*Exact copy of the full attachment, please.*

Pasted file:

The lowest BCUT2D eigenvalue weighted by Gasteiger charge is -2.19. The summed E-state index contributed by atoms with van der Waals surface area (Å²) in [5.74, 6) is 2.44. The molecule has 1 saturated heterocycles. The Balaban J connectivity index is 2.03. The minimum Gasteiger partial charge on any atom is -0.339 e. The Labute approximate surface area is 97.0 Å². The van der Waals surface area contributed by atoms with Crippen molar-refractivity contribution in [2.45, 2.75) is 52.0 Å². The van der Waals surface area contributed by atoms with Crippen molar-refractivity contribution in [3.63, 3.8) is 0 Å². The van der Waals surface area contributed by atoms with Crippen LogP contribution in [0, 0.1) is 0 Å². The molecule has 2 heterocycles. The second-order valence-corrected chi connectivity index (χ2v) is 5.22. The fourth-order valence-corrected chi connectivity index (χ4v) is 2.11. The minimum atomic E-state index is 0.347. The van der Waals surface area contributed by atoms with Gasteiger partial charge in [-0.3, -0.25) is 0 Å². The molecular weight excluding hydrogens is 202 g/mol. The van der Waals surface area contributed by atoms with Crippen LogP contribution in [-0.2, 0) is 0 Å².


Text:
The lowest BCUT2D eigenvalue weighted by Gasteiger charge is -2.19. The summed E-state index contributed by atoms with van der Waals surface area (Å²) in [5.74, 6) is 2.44. The molecule has 1 saturated heterocycles. The Balaban J connectivity index is 2.03. The minimum Gasteiger partial charge on any atom is -0.339 e. The Labute approximate surface area is 97.0 Å². The van der Waals surface area contributed by atoms with Crippen molar-refractivity contribution in [2.45, 2.75) is 52.0 Å². The van der Waals surface area contributed by atoms with Crippen molar-refractivity contribution in [3.63, 3.8) is 0 Å². The van der Waals surface area contributed by atoms with Crippen LogP contribution in [0, 0.1) is 0 Å². The molecule has 2 heterocycles. The second-order valence-corrected chi connectivity index (χ2v) is 5.22. The fourth-order valence-corrected chi connectivity index (χ4v) is 2.11. The minimum atomic E-state index is 0.347. The van der Waals surface area contributed by atoms with Gasteiger partial charge in [-0.3, -0.25) is 0 Å². The molecular weight excluding hydrogens is 202 g/mol. The van der Waals surface area contributed by atoms with Crippen LogP contribution in [-0.2, 0) is 0 Å².